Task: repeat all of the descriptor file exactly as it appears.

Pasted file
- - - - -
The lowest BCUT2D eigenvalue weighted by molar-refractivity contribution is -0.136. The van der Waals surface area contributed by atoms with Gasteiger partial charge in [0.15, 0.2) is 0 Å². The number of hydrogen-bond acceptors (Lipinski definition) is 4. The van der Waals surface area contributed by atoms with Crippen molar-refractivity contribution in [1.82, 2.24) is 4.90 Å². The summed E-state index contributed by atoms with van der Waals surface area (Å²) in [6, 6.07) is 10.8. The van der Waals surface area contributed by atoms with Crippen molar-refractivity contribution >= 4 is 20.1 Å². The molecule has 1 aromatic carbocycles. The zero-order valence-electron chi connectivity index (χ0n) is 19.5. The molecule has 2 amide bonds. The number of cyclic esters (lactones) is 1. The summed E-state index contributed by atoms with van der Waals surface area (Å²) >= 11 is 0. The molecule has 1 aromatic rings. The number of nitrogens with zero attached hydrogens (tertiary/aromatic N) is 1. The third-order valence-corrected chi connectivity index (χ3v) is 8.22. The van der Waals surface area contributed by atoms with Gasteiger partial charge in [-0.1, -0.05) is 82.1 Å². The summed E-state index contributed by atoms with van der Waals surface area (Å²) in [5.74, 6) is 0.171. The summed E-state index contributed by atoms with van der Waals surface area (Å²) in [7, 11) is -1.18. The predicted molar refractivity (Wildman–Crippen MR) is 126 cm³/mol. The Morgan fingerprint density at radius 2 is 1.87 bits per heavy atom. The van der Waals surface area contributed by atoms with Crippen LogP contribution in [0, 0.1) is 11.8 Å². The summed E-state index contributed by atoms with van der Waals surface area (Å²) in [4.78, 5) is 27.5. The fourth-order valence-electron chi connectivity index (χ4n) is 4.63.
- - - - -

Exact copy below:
The lowest BCUT2D eigenvalue weighted by molar-refractivity contribution is -0.136. The van der Waals surface area contributed by atoms with Gasteiger partial charge in [0.15, 0.2) is 0 Å². The number of hydrogen-bond acceptors (Lipinski definition) is 4. The van der Waals surface area contributed by atoms with Crippen molar-refractivity contribution in [1.82, 2.24) is 4.90 Å². The summed E-state index contributed by atoms with van der Waals surface area (Å²) in [6, 6.07) is 10.8. The van der Waals surface area contributed by atoms with Crippen molar-refractivity contribution >= 4 is 20.1 Å². The molecule has 1 aromatic carbocycles. The zero-order valence-electron chi connectivity index (χ0n) is 19.5. The molecule has 2 amide bonds. The number of cyclic esters (lactones) is 1. The summed E-state index contributed by atoms with van der Waals surface area (Å²) >= 11 is 0. The molecule has 1 aromatic rings. The number of nitrogens with zero attached hydrogens (tertiary/aromatic N) is 1. The third-order valence-corrected chi connectivity index (χ3v) is 8.22. The van der Waals surface area contributed by atoms with Gasteiger partial charge in [-0.1, -0.05) is 82.1 Å². The summed E-state index contributed by atoms with van der Waals surface area (Å²) in [5.74, 6) is 0.171. The summed E-state index contributed by atoms with van der Waals surface area (Å²) in [7, 11) is -1.18. The predicted molar refractivity (Wildman–Crippen MR) is 126 cm³/mol. The Morgan fingerprint density at radius 2 is 1.87 bits per heavy atom. The van der Waals surface area contributed by atoms with Crippen LogP contribution in [0, 0.1) is 11.8 Å². The summed E-state index contributed by atoms with van der Waals surface area (Å²) in [4.78, 5) is 27.5. The fourth-order valence-electron chi connectivity index (χ4n) is 4.63.